Link Found Between Number of Sexual Partners and Prostate Cancer Risk

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A new study from researchers at the University of Montreal's School of Public Health in Montreal, Ontario, Canada, has determined that there is a link between a man’s number of female sexual partners and his risk of getting prostate cancer.

Specifically, the study claims that sleeping with more than 20 women within a lifetime may significantly reduce one’s risk of having prostate cancer. Adversely, the research indicates that having more than 20 male sexual partners may increase one’s risk for developing prostate cancer.

The researchers were part of the Prostate Cancer & Environment Study (PROtEuS), which analyzed 3,208 men. Out of all of the men who were included in the study, 1,590 were diagnosed with prostate cancer between 2005 and 2009. According to the research team, men who had at least 20 female sexual partners were 28% less likely to develop prostate cancer and at a 19% lower risk of developing aggressive prostate cancer compared with men who had fewer than 20 female sexual partners.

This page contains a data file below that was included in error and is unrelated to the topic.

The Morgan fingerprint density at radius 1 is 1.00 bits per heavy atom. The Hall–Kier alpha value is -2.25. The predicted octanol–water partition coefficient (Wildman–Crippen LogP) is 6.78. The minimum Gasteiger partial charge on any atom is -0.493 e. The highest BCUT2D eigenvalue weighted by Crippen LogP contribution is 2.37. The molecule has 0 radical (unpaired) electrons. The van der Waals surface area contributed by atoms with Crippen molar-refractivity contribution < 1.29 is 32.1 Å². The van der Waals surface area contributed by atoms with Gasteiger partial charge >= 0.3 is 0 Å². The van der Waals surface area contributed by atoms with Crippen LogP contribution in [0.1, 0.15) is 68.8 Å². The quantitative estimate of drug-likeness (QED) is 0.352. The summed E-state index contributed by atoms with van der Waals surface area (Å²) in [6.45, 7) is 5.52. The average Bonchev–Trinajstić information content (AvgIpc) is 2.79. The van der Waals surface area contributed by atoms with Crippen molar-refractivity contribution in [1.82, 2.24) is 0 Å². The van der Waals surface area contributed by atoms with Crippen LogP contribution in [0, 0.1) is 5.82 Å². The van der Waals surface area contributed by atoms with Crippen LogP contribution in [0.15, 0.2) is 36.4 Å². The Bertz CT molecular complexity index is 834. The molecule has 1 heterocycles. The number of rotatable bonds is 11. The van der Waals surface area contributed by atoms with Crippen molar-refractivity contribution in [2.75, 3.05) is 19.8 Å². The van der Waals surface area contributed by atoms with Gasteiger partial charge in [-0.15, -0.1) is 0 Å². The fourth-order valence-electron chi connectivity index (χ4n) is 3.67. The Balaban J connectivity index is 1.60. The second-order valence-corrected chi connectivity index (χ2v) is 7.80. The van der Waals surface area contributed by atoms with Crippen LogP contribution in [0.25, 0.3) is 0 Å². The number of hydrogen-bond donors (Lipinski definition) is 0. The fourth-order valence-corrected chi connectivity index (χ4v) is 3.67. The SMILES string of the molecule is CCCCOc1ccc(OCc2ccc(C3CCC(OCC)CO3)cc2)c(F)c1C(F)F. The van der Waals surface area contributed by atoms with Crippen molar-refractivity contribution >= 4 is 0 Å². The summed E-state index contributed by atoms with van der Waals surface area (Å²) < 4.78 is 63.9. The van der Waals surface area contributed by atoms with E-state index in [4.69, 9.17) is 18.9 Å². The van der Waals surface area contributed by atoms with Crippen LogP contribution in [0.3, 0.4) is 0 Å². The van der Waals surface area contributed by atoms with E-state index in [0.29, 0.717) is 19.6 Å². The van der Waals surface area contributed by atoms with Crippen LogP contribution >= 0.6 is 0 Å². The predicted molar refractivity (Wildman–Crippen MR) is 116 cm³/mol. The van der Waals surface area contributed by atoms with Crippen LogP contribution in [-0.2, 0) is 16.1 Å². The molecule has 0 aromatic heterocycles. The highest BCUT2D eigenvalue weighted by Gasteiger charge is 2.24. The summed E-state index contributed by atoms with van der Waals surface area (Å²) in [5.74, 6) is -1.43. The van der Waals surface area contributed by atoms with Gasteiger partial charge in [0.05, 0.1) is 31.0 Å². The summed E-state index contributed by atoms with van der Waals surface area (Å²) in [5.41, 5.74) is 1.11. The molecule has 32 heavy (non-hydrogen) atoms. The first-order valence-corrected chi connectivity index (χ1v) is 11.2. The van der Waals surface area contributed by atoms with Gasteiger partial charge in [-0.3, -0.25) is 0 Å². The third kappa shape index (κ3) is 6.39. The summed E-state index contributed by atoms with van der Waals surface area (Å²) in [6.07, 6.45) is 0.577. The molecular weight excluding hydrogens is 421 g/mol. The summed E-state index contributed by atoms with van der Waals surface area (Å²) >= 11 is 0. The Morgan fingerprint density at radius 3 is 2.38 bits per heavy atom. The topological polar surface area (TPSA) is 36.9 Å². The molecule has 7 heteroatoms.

Furthermore, men who reported never having a sexual partner were two times as likely to develop prostate cancer compared with those who did have a sexual partner within their lifetime. Researchers admitted that they were surprised by these findings and speculate that higher exports to sexually transmitted infections may be a factor that plays into their findings, but they were not able to fully justify the reasoning behind their research. Further analysis is needed to determine more in regards to these findings.

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Link between a man’s number of female sexual partners and his risk of getting prostate cancer.

The research team, from the University of Montreal's School of Public Health in Canada, publish their findings in the journal Cancer Epidemiology. According to the researchers, the link between sexual activity and prostate cancer risk remains controversial. Some studies have associated high sexual activity with a greater risk of the disease, while others have suggested the opposite.

In this study, the team set out to determine whether the number of sexual partners men have throughout their lifetime influences their risk of prostate cancer. They analyzed 3,208 men who were part of the Prostate Cancer & Environment Study (PROtEuS) in Montreal, Canada. Of these, 1,590 were diagnosed with prostate cancer between 2005 and 2009, while the remaining 1,618 men were free of the disease.

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